What We Can All Learn From Nike

Just Do It.

A slogan familiar to us all over the years has repositioned itself in the hearts of many Americans as of late. Earlier this week, Nike released a new ad campaign for the 30th anniversary of its famous three words in what some are considering the most controversial way possible. NFL player Colin Kaepernick is up close and personal with the masses in the new photo for the ad campaign, featuring a black and white headshot of Kaepernick with the words “Believe in something. Even if it means sacrificing everything.” A powerful statement from a public figure, and a bold move from a sports retail giant. Many small, up and coming, and personal brands may shy away from mirroring the footsteps of Nike, but perhaps, after the smoke has cleared, there is a lesson available to us all.

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When you’re one of the most popular athletic brands in the world, losing an audience member or a few thousand is not the end of the world.

The Nike ad campaign is a perfect example of how controversy can be used to help your brand stand out amongst the crowd. Sure, Nike has been a household name for decades, but now Nike is being admired for taking a stance on a sensitive topic. By taking into consideration the political climate of our country today, Nike has been able to use it to propel itself to new heights. The retail giant has always been an all-inclusive brand, and all things considered, this step to choose a side required a severe risk-reward assessment. Clearly, Nike made the right move as their stocks have risen to $83.47, an all-time high for the company. What does this teach us? Don’t break a sweat searching for the next hot political topic to get people and their emotions involved in your brand, but instead, take note of the fact that emotions sell, people like to feel, and if you can connect with their feelings, you win their hearts and continued support.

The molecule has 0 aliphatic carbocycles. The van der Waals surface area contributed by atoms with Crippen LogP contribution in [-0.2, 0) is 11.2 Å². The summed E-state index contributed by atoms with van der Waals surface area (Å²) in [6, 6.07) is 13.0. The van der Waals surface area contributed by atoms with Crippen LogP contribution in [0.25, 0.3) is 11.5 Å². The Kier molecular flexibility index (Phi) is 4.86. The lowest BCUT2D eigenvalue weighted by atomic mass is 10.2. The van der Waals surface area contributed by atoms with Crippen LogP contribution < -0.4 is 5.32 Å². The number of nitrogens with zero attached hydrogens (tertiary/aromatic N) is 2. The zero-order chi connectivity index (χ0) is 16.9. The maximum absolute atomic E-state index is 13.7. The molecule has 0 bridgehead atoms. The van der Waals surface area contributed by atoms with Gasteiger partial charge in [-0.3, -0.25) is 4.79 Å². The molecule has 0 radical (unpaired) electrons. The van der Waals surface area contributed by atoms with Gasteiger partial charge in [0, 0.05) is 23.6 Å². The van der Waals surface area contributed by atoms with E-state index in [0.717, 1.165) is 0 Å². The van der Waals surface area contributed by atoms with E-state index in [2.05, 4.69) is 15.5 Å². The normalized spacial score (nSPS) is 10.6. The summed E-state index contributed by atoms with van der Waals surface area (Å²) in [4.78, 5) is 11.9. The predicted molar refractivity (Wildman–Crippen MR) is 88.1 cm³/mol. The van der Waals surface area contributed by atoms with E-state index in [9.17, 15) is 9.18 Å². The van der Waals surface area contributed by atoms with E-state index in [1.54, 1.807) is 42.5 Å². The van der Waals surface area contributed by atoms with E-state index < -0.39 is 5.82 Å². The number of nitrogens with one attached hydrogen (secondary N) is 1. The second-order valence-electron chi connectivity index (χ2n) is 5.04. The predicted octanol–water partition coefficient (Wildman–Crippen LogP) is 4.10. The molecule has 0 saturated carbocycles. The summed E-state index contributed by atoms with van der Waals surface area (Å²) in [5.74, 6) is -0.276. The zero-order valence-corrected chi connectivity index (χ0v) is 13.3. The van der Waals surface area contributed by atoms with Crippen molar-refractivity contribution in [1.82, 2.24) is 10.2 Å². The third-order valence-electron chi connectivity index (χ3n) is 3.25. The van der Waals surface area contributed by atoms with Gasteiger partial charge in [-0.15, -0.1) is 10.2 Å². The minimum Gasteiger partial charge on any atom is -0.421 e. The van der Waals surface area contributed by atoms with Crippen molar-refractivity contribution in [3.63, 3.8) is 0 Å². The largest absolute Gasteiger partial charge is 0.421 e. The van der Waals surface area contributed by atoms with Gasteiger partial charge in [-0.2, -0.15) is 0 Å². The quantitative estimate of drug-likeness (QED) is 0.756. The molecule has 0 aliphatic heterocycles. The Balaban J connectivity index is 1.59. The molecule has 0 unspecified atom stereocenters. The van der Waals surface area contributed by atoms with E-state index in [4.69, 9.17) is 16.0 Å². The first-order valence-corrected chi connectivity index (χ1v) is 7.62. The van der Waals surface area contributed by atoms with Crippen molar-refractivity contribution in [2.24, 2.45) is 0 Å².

There are times when it is appropriate to share your values on an issue.

As a brand owner, often times there is the underlying notion of keeping your political views private. It is no secret that Colin Kaepernick has taken a stance in the face of what he and many other Americans have experienced to be social injustice. The question then becomes, when is it acceptable to share your semi-unpopular opinion? In Nike’s case, the company approaching the 30-year anniversary of their famous slogan was the perfect opportunity to hone in on the fact that 91 percent of millennials will switch brands because they support a specific cause. Nike, in a sense, has given its stamp of approval to Kaepernick and single-handedly polarized what seems to be an entire nation concerning who will #StandWithKap or who will #BurnNike. Using morality in marketing is far from a new technique, but understanding the importance of researching market trends is what will allow you the time to assess the risks of voicing your opinion and prepare your brand for the initial backlash you may endure. Not every company or brand is in a position to take such a stand, or just may not be interested in doing so; what is most important is that before you choose to act, be sure it is for something you believe in wholeheartedly.

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Going forward, what are some ways that your brand can take advantage of the social climate our nation is in today? What are some issues that drive you, and are perhaps the pillars of what your brand stands on? Would you rather have a large audience that is seemingly disconnected or do you prefer to have an audience that shares your values and ultimately will band together to ensure your longevity? And the ultimate question, when was the last time you and your colleagues discussed a Nike ad until today? It looks like they may be on to something!

As for us at EMB, we’ll choose to hold onto our Nikes and Converse while we dream crazy.